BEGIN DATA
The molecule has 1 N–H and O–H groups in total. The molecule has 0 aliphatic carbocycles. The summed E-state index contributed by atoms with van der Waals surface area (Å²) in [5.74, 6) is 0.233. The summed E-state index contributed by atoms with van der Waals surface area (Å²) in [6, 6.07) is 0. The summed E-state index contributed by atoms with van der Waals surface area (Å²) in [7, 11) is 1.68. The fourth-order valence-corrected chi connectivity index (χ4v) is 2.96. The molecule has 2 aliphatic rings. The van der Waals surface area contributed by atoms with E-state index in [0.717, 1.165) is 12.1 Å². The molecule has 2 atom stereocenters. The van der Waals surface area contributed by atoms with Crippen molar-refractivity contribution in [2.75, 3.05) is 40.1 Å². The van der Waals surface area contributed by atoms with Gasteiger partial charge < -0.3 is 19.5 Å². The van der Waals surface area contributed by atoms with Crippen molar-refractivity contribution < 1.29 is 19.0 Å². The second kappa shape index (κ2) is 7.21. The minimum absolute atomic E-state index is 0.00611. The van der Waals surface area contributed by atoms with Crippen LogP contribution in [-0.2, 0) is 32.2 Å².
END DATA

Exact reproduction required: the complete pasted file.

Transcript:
The molecule has 1 N–H and O–H groups in total. The molecule has 0 aliphatic carbocycles. The summed E-state index contributed by atoms with van der Waals surface area (Å²) in [5.74, 6) is 0.233. The summed E-state index contributed by atoms with van der Waals surface area (Å²) in [6, 6.07) is 0. The summed E-state index contributed by atoms with van der Waals surface area (Å²) in [7, 11) is 1.68. The fourth-order valence-corrected chi connectivity index (χ4v) is 2.96. The molecule has 2 aliphatic rings. The van der Waals surface area contributed by atoms with E-state index in [0.717, 1.165) is 12.1 Å². The molecule has 2 atom stereocenters. The van der Waals surface area contributed by atoms with Crippen molar-refractivity contribution in [2.75, 3.05) is 40.1 Å². The van der Waals surface area contributed by atoms with Gasteiger partial charge < -0.3 is 19.5 Å². The van der Waals surface area contributed by atoms with Crippen molar-refractivity contribution < 1.29 is 19.0 Å². The second kappa shape index (κ2) is 7.21. The minimum absolute atomic E-state index is 0.00611. The van der Waals surface area contributed by atoms with Crippen LogP contribution in [-0.2, 0) is 32.2 Å².